032: Grab Bars

From style to safety — an overview of grab bars and how to find the best fit for your home.

032: Grab Bars
Design Advisor Feedback

 
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The Universal Design Project Design Advisors Program

Modern Grab Bar Examples

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Sarah:   You’re listening to Good Fit Poor Fit. A podcast that explores the interaction between people, design, and activity. Good Fit Poor Fit is part of The Universal Design Project, a nonprofit organization with a vision for every community across the USA to have a surplus of homes and opportunities for social participation that are universally and financially accessible.

[00:00:27] Learn more at universaldesign.org. 

[00:00:31] Hello and welcome to another episode of our podcast. Today, Rebecca and I are going to discuss another listener question, which I think will be a great conversation for a lot of people to consider. So the listener question was about grab bars. She asked, “Can you review grab bars? There are traditional ones and some really pretty new ones. Does polished chrome work as well as textured? Should I consider a vertical bar for a neutral grip? 

[00:01:01] Now, Rebecca, this could be considered a pretty boring topic, but I’m honestly excited about this episode. We have some great things to discuss and to consider, especially if you’re thinking about putting up grab bars in your own home or you’re a healthcare or building professional recommending them for your clients. Not all grab bars are created equal and the type and placement makes a really big difference.

[00:01:26] Rebecca: Yes, absolutely true, Sarah. And for those of you who aren’t healthcare professionals, or who may not have any experience with grab bars, I’d like to just first address what they are and how they’re typically used. The fact is, if you’ve ever been in a public restroom, you’ve seen a grab bar. The bars that are located on the side of public toilets?

[00:01:48] That’s what we’re talking about. For a variety of reasons, people install grab bars in their homes as well. People who use mobility devices or wheelchairs often use them to assist with getting in and out of the shower or on and off the toilet, which is often called transferring. Grab bars provide a place for the person to hold on as they make these movements to make sure they don’t fall. Many people who don’t use mobility devices or wheelchairs also benefit from using grab bars in the home just to provide that same stability and safety, a place to hold on in slippery spaces like bathrooms.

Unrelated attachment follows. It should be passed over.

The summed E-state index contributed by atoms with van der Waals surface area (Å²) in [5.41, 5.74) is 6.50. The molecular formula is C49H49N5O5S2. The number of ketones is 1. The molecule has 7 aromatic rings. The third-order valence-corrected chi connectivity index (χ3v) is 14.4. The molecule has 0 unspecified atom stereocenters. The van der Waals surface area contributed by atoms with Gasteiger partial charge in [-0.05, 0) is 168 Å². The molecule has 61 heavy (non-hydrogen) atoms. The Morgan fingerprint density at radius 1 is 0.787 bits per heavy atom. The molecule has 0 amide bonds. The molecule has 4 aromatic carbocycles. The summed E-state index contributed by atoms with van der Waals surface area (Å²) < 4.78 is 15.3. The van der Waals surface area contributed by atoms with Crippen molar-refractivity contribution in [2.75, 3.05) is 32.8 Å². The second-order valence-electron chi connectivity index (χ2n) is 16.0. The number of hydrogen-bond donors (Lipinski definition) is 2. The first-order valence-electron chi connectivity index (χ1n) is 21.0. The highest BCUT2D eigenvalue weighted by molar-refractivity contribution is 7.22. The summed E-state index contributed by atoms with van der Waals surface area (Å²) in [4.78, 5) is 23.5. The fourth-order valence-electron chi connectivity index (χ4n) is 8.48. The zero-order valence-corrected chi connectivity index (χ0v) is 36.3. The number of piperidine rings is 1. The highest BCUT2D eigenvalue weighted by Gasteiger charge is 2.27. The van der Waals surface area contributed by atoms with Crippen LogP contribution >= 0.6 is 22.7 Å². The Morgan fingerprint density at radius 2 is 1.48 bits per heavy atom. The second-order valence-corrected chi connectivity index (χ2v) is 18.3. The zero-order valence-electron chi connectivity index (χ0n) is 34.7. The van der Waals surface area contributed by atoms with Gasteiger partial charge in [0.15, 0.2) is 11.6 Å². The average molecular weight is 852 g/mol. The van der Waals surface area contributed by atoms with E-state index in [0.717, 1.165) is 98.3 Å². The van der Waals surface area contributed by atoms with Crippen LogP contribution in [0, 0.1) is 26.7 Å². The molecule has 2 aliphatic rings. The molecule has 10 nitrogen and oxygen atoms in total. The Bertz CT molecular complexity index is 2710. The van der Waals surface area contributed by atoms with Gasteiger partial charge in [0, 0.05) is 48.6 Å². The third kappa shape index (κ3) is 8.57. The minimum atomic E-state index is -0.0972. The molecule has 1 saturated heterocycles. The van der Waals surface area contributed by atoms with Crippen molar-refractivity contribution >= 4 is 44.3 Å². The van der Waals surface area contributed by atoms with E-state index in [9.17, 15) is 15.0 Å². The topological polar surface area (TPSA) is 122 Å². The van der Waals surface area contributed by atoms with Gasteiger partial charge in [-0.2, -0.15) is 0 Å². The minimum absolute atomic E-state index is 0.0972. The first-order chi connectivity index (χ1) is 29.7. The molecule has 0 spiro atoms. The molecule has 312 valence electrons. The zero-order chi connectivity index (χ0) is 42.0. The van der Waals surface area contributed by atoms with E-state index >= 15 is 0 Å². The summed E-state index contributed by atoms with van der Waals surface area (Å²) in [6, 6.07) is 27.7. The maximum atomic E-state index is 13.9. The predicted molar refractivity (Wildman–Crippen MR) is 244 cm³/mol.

[00:02:25] So, back to our listener question. In order to answer it, we turned to our Design Advisors. Our Design Advisors are a team of individuals who either have a disability themselves, are a healthcare professional who works with people who have disabilities, or someone who lives with someone who has a disability.

[00:02:44] We’ll provide a link with more information about this part of our team in the show notes. So we sent out a brief survey to our Design Advisors and had them tell us their preferred types, locations, and uses for grab bars specifically in the bathroom. We ended up hearing back from 11 of our Design Advisors, compiled their insights, suggestions, and thoughts to create this episode.

[00:03:07] Thanks to all of you who contributed. This one’s for you. 

[00:03:10] Sarah: Yes. I feel like they gave us so much great information, especially from their firsthand experience. Get it? Hand? Grab bar? Anyway, but yes, their personal experiences really did help in the content for this episode. Before we jump in, I do want to share some of our thoughts about grab bars.

[00:03:31] We typically suggest not even installing grab bars until there’s someone living in the home that needs them. That way they can be mounted at the right height and location for that person’s specific needs. We do, however, recommend putting extra wood between the studs all around the bathroom walls. So it’s easier to secure them in just the right location versus having to do so based on where the studs are located.

[00:03:58] The ADA does have requirements for where to install grab bars. But remember, if this is in a residential home, you aren’t required to follow those guidelines. Their recommendations are designed to generally work for everyone, but if it’s your home, why not make it fit your needs if you need something specific? Having this extra wood between the studs can also be helpful if someone wants to install a shower seat on the wall too.